The paper argues that digital resilience is about acquiring a dynamic state of continual evolution and learning within the digital environment. When fully understood and implemented, digital resilience should enable an organisation to use new challenges not merely to rebound but to bounce forward, with crises becoming pointers towards opportunity and catalysts for evolution. It proposes an assessment framework of key questions for leaders to define, identify and address digital resilience issues within their organisations and outlines the principles of a strategic process to identify digital resilience issues both from a business and technology perspective and address them through the development of organisational capabilities.

Towards Trustable Software

October 16, 2017

ISRS in association with CodeThink

While software has become critical to virtually all aspects of modern life, processes for determining whether we can trust it are conspicuously absent. 

The goal of this paper is to stimulate discussion of the urgent need, potential solutions and proposed next steps to address the systemic risks posed by that gap.Among stakeholder groups – vendors, purchasers, software engineers, computer scientists, government and regulators – there exists little, if any, consensus as to how software should be designed, constructed and operated to achieve this. 

We examine current approaches and deficiencies within the software industry towards the issue of trust and propose the concept of a trustable software engineering process as a necessary and appropriate underpinning platform to ensure solid foundations for the trust of software going forward. 

The principles of how that process might work are outlined, by establishing software engineering practices that generate audit information at all stages of creation, deployment, change and use, to enable the continual assessment of trust, just as this is done in other industries.

Click here to download the Executive Summary

Unlocking the Potential of UK Life Sciences

June 30, 2017

Despite a glowing foreword in the Office of Life Science’s Life Science Competitiveness Indicators report:

  • UK government spend on health R&D is 1/10th of that of the US, 50% on a per capita basis, and has remained flat at $3bn for the past five years

  • In exports of medtech the UK is ranked only 10th out of 12 comparative countries in the value of products, with levels remaining flat or in decline

  • The UK employs less than 1/4 of the people that Germany does in medtech manufacturing and 1/3 of the people in pharma products and preparations

  • The UK exports only 50% of the dollar value of pharmaceutical products that Germany does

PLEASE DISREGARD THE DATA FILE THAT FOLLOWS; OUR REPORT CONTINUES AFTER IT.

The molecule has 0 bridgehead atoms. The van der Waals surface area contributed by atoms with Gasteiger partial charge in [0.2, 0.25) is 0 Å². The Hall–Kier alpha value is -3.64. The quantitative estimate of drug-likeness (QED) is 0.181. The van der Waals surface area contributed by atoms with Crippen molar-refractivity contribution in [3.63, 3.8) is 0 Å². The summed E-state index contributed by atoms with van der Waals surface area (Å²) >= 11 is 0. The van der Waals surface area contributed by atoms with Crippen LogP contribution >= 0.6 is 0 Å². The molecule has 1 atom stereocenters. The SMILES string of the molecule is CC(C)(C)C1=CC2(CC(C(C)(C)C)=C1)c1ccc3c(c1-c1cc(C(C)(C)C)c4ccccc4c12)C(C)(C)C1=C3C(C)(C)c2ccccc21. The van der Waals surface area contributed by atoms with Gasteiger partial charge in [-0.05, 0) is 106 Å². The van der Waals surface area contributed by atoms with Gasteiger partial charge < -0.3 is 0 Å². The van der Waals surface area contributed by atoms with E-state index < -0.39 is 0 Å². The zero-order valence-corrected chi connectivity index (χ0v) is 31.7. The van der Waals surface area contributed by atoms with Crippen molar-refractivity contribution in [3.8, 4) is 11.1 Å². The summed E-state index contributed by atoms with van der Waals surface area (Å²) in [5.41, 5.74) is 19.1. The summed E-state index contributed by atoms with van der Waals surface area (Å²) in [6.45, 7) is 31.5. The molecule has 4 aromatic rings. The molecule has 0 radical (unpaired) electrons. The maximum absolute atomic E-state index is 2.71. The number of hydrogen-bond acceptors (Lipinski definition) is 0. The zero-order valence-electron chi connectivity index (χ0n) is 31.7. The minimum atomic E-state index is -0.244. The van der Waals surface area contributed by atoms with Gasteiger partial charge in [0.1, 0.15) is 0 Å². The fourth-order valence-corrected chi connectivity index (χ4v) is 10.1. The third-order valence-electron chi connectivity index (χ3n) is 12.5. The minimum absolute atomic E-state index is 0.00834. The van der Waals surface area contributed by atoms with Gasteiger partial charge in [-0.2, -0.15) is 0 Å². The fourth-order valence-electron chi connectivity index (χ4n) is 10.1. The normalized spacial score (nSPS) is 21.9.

• The UK share of global life science IPOs is only 4% - surprisingly small, considering London’s role as a global financial center

  • Private equity investment in the sector is lower than France and Germany

  • The UK is sixth out of the G7 nations for investment in the NHS

Cyber Insider Risk Mitigation Maturity Matrix

December 01, 2016

By Chris Hurran, OBE, Senior Associate Fellow, ISRS

Cyber security is increasingly recognised to be a people issue as much as a technical one. Boards now understand that their own employees may be the weak link in an organisation’s cyber defences. This article provides a self-assessment matrix to help organisations understand how effectively they are mitigating cyber insider risk and thus enable them to embark on a programme of improvement.


Decision Making under Radical Uncertainty: An Interpretation of Keynes’ Treatise

June 15, 2015

​By Dave Marsay, Senior Associate Fellow, ISRS

Keynes’ mathematical Treatise addresses what some call ‘radical uncertainty’, which he thought endemic in world affairs and whose appreciation underpinned much of his later work. In contrast, the mainstream view in economics, as elsewhere, has been that even if radical uncertainty exists, either there is in principle nothing that can ever be done about it, or that even if one could in theory do something about it then the institutions required would be unreliable, and one would be better off without them. Thus the mainstream has worked as if it were realistic to ignore even the possibility of radical uncertainty. But one needs some conceptualisation of radical uncertainty, such as Keynes’, before one can make such judgments. This paper presents an interpretation, to inform debate. The viewpoint taken here is mathematical, but this is not to deny the value of other views.

Citation: David Marsay (2016). Decision-Making under Radical Uncertainty: An Interpretation of Keynes’ Treatise.Economics: The Open-Access, Open-Assessment E-Journal, 10 (2016-1): 1–31.


Cyber Doctrine

September 30, 2011

Cyberspace is a manufactured environment, comprised of ones and zeros, not bodies and mass. Its infrastructure depends on nano-scale innovation, not industrial-scale production. The rules of engagement - both civilian and military - developed for land, sea and air, over the centuries and millennia, require unprecedented adaptation.

Drawing on work and with input from cybersecurity practi- tioners, technology specialists, legal experts, policy makers, entrepreneurs and academics, ISRS has identified the major challenges faced by anyone seeking to ensure the security, exploitation and exploration of cyberspace. Whether a sover- eign body, corporation or citizen, surviving and thriving will depend upon embracing an ethos of delivery, innovation and growth to ensure that the UK becomes a (or possibly the) trust- ed hub for global ventures.

The proposed Doctrine is founded on the recognition that resilience is competitiveness. It should be synonymous with entrepreneurship. At its centre is the vital principle of the easy integration of competent authorities and capabilities with the capacity to manage and innovate. Sustainable resilience in cyberspace will derive from open sources and standards, driving an internationally coordinated approach to Research & Development.